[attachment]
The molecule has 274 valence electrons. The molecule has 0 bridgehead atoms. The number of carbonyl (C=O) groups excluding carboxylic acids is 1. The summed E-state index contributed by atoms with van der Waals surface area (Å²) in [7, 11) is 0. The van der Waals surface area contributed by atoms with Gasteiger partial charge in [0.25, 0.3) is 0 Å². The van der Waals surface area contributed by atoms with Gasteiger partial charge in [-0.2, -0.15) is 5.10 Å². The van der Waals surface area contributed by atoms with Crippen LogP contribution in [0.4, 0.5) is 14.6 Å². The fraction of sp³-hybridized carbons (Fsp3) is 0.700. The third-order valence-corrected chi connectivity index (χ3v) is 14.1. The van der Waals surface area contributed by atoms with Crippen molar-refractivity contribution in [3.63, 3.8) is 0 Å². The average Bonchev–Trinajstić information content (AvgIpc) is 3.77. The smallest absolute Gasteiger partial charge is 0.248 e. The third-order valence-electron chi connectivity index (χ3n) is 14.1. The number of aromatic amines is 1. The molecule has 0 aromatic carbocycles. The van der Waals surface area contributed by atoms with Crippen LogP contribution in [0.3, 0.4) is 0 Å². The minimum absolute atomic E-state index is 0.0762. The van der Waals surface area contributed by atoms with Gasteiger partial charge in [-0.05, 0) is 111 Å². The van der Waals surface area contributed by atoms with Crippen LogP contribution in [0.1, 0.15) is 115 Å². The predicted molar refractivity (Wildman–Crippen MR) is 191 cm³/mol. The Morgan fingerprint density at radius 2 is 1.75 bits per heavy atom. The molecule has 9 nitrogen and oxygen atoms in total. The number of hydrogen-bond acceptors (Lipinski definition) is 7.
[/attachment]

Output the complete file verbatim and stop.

The molecule has 274 valence electrons. The molecule has 0 bridgehead atoms. The number of carbonyl (C=O) groups excluding carboxylic acids is 1. The summed E-state index contributed by atoms with van der Waals surface area (Å²) in [7, 11) is 0. The van der Waals surface area contributed by atoms with Gasteiger partial charge in [0.25, 0.3) is 0 Å². The van der Waals surface area contributed by atoms with Gasteiger partial charge in [-0.2, -0.15) is 5.10 Å². The van der Waals surface area contributed by atoms with Crippen LogP contribution in [0.4, 0.5) is 14.6 Å². The fraction of sp³-hybridized carbons (Fsp3) is 0.700. The third-order valence-corrected chi connectivity index (χ3v) is 14.1. The van der Waals surface area contributed by atoms with Crippen molar-refractivity contribution in [3.63, 3.8) is 0 Å². The average Bonchev–Trinajstić information content (AvgIpc) is 3.77. The smallest absolute Gasteiger partial charge is 0.248 e. The third-order valence-electron chi connectivity index (χ3n) is 14.1. The number of aromatic amines is 1. The molecule has 0 aromatic carbocycles. The van der Waals surface area contributed by atoms with Crippen LogP contribution in [0.3, 0.4) is 0 Å². The minimum absolute atomic E-state index is 0.0762. The van der Waals surface area contributed by atoms with Gasteiger partial charge in [-0.05, 0) is 111 Å². The van der Waals surface area contributed by atoms with Crippen LogP contribution in [0.1, 0.15) is 115 Å². The predicted molar refractivity (Wildman–Crippen MR) is 191 cm³/mol. The Morgan fingerprint density at radius 2 is 1.75 bits per heavy atom. The molecule has 9 nitrogen and oxygen atoms in total. The number of hydrogen-bond acceptors (Lipinski definition) is 7.